Book Three: Mockingjay

I finished reading The Hunger Games Trilogy! Like the first two books, I read Mockingjay in one day. That evening, I settled on the living room couch to finish up the last bit. My family came in to watch a movie. I asked them to wait for seven more pages and they reluctantly agreed.

Seven pages later, I snapped the book closed, gave a little squeal, and rolled off the couch. When I recovered, my sister asked if the book was good. I sat up. “Good,” I said.“Traumatizing, but good.”

Instead of putting a movie in, my sister went to my room and pulled the first book off of my shelf. By now, she’s already on the second book. Huzzah!

Mockingjay has similar build and intensity as The Hunger Games and Catching Fire, but the different circumstances lead to very different intensity. After following the main characters through two books, one somehow gets attached, even though they have killed some-odd amount of people and need serious counseling.

Remember when I complained about Suzanne Collins’ use of present tense?

I still don’t prefer present tense in novels, but I have changed my mind about it in The Hunger Games. The entire attitude of the story is shaped by this grammatical decision. The narrator, Katniss, is wary and calculating. The narration echoes this by being precise, driven, and sometimes startling.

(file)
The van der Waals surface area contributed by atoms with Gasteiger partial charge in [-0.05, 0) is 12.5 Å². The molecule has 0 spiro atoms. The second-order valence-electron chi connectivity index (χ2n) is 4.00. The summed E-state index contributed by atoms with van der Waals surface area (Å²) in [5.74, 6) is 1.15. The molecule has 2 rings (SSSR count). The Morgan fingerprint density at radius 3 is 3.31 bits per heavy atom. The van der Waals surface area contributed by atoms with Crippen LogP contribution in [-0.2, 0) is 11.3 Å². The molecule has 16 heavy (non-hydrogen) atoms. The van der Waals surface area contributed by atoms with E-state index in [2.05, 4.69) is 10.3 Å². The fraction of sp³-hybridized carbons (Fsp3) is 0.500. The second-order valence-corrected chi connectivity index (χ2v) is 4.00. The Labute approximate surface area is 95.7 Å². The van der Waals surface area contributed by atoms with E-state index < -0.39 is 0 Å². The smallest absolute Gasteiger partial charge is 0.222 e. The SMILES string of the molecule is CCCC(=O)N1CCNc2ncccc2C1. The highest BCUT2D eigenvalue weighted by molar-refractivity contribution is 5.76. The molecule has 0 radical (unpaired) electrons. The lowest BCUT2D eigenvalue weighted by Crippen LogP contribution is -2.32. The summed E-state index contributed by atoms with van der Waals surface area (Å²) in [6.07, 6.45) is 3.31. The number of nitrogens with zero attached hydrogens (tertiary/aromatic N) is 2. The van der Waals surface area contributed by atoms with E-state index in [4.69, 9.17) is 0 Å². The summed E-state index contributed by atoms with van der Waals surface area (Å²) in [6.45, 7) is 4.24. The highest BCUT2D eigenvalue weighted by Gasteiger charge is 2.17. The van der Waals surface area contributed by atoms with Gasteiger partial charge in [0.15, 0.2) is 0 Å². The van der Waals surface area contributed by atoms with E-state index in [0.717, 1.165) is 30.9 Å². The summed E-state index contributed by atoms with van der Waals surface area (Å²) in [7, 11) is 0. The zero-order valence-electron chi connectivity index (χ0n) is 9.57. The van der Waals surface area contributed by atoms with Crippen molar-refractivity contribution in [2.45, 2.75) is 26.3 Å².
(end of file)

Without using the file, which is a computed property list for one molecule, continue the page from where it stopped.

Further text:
I like how Katniss decides to trust people. Rather than following political alliances, she judges character. She considers: Can this person laugh, feel, and care? What has this person experienced in the past? She looks for honesty in a place where secrets and hidden agendas thrive. And somehow, she finds it.

One observation that my sister made is that the plot is driven by the arts. The cause is furthered through television, precise clothing choice, and makeup. People find sanity in things like frosting a cake and growing a garden. I won’t expound on this, since I don’t know who has read it and who hasn’t. But it’s a really interesting idea that I would love to explore further.

Over all, one question remains. Now that I’ve read the books, will they stand a second reading? My copies will get plenty of use either way. My sister is reading them now, and a friend asked if she could borrow them. But in a year or two, I’ll take The Hunger Games Trilogy off the shelf again to see how it has aged.


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